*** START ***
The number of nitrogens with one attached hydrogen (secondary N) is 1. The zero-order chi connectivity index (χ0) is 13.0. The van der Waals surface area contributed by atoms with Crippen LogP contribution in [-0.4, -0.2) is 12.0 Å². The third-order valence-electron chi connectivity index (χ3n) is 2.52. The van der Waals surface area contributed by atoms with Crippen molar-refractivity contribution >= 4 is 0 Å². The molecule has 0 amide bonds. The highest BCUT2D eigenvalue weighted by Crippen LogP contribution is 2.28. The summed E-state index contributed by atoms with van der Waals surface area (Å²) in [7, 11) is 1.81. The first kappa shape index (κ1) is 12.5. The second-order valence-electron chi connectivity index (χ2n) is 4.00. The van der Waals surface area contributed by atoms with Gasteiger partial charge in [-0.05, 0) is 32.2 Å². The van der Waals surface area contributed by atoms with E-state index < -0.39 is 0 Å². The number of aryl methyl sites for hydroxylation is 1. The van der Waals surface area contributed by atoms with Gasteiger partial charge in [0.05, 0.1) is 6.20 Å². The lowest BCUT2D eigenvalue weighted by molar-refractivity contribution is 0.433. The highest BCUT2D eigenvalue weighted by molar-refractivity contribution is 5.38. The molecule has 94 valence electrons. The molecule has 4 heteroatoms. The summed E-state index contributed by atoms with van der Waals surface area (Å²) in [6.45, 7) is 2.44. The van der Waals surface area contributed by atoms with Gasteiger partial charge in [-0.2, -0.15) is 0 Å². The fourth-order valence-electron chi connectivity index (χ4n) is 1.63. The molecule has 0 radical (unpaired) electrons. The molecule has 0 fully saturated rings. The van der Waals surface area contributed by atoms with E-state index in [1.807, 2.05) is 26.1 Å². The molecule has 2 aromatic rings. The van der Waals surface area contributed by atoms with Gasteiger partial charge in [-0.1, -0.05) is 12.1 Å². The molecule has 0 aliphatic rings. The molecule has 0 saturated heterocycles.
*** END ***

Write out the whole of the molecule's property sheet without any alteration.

The number of nitrogens with one attached hydrogen (secondary N) is 1. The zero-order chi connectivity index (χ0) is 13.0. The van der Waals surface area contributed by atoms with Crippen LogP contribution in [-0.4, -0.2) is 12.0 Å². The third-order valence-electron chi connectivity index (χ3n) is 2.52. The van der Waals surface area contributed by atoms with Crippen molar-refractivity contribution >= 4 is 0 Å². The molecule has 0 amide bonds. The highest BCUT2D eigenvalue weighted by Crippen LogP contribution is 2.28. The summed E-state index contributed by atoms with van der Waals surface area (Å²) in [7, 11) is 1.81. The first kappa shape index (κ1) is 12.5. The second-order valence-electron chi connectivity index (χ2n) is 4.00. The van der Waals surface area contributed by atoms with Gasteiger partial charge in [-0.05, 0) is 32.2 Å². The van der Waals surface area contributed by atoms with E-state index < -0.39 is 0 Å². The number of aryl methyl sites for hydroxylation is 1. The van der Waals surface area contributed by atoms with Gasteiger partial charge in [0.05, 0.1) is 6.20 Å². The lowest BCUT2D eigenvalue weighted by molar-refractivity contribution is 0.433. The highest BCUT2D eigenvalue weighted by molar-refractivity contribution is 5.38. The molecule has 94 valence electrons. The molecule has 4 heteroatoms. The summed E-state index contributed by atoms with van der Waals surface area (Å²) in [6.45, 7) is 2.44. The van der Waals surface area contributed by atoms with Gasteiger partial charge in [-0.2, -0.15) is 0 Å². The fourth-order valence-electron chi connectivity index (χ4n) is 1.63. The molecule has 0 radical (unpaired) electrons. The molecule has 0 fully saturated rings. The van der Waals surface area contributed by atoms with E-state index in [1.807, 2.05) is 26.1 Å². The molecule has 2 aromatic rings. The van der Waals surface area contributed by atoms with Gasteiger partial charge in [-0.1, -0.05) is 12.1 Å². The molecule has 0 aliphatic rings. The molecule has 0 saturated heterocycles.